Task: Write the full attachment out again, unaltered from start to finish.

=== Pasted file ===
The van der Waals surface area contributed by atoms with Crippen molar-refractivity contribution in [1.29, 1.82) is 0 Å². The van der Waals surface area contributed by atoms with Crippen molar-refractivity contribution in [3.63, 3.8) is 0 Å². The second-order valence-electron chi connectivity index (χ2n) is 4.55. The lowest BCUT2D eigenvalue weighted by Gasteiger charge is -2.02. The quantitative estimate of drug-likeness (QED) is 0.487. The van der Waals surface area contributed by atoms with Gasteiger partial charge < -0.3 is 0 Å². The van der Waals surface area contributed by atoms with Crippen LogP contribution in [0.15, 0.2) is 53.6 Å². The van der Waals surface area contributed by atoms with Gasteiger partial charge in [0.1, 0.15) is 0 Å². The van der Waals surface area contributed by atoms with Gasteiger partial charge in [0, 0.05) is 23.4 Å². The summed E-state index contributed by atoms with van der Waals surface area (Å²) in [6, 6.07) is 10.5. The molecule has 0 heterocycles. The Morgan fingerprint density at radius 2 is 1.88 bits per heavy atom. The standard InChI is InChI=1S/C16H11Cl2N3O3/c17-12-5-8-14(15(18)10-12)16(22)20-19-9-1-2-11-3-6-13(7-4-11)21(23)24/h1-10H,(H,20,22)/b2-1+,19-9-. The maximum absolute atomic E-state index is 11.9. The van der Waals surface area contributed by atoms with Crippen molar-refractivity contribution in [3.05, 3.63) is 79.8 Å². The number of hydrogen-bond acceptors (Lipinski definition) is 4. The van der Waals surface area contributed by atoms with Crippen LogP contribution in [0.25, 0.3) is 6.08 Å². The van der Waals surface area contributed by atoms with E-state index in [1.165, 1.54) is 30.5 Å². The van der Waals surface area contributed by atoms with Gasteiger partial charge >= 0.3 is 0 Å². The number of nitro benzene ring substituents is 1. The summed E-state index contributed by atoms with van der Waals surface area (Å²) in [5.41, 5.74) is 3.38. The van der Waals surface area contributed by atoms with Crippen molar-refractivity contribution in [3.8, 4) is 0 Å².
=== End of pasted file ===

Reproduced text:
The van der Waals surface area contributed by atoms with Crippen molar-refractivity contribution in [1.29, 1.82) is 0 Å². The van der Waals surface area contributed by atoms with Crippen molar-refractivity contribution in [3.63, 3.8) is 0 Å². The second-order valence-electron chi connectivity index (χ2n) is 4.55. The lowest BCUT2D eigenvalue weighted by Gasteiger charge is -2.02. The quantitative estimate of drug-likeness (QED) is 0.487. The van der Waals surface area contributed by atoms with Gasteiger partial charge < -0.3 is 0 Å². The van der Waals surface area contributed by atoms with Crippen LogP contribution in [0.15, 0.2) is 53.6 Å². The van der Waals surface area contributed by atoms with Gasteiger partial charge in [0.1, 0.15) is 0 Å². The van der Waals surface area contributed by atoms with Gasteiger partial charge in [0, 0.05) is 23.4 Å². The summed E-state index contributed by atoms with van der Waals surface area (Å²) in [6, 6.07) is 10.5. The molecule has 0 heterocycles. The Morgan fingerprint density at radius 2 is 1.88 bits per heavy atom. The standard InChI is InChI=1S/C16H11Cl2N3O3/c17-12-5-8-14(15(18)10-12)16(22)20-19-9-1-2-11-3-6-13(7-4-11)21(23)24/h1-10H,(H,20,22)/b2-1+,19-9-. The maximum absolute atomic E-state index is 11.9. The van der Waals surface area contributed by atoms with Crippen molar-refractivity contribution in [3.05, 3.63) is 79.8 Å². The number of hydrogen-bond acceptors (Lipinski definition) is 4. The van der Waals surface area contributed by atoms with Crippen LogP contribution in [0.25, 0.3) is 6.08 Å². The van der Waals surface area contributed by atoms with E-state index in [1.165, 1.54) is 30.5 Å². The van der Waals surface area contributed by atoms with Gasteiger partial charge >= 0.3 is 0 Å². The number of nitro benzene ring substituents is 1. The summed E-state index contributed by atoms with van der Waals surface area (Å²) in [5.41, 5.74) is 3.38. The van der Waals surface area contributed by atoms with Crippen molar-refractivity contribution in [3.8, 4) is 0 Å².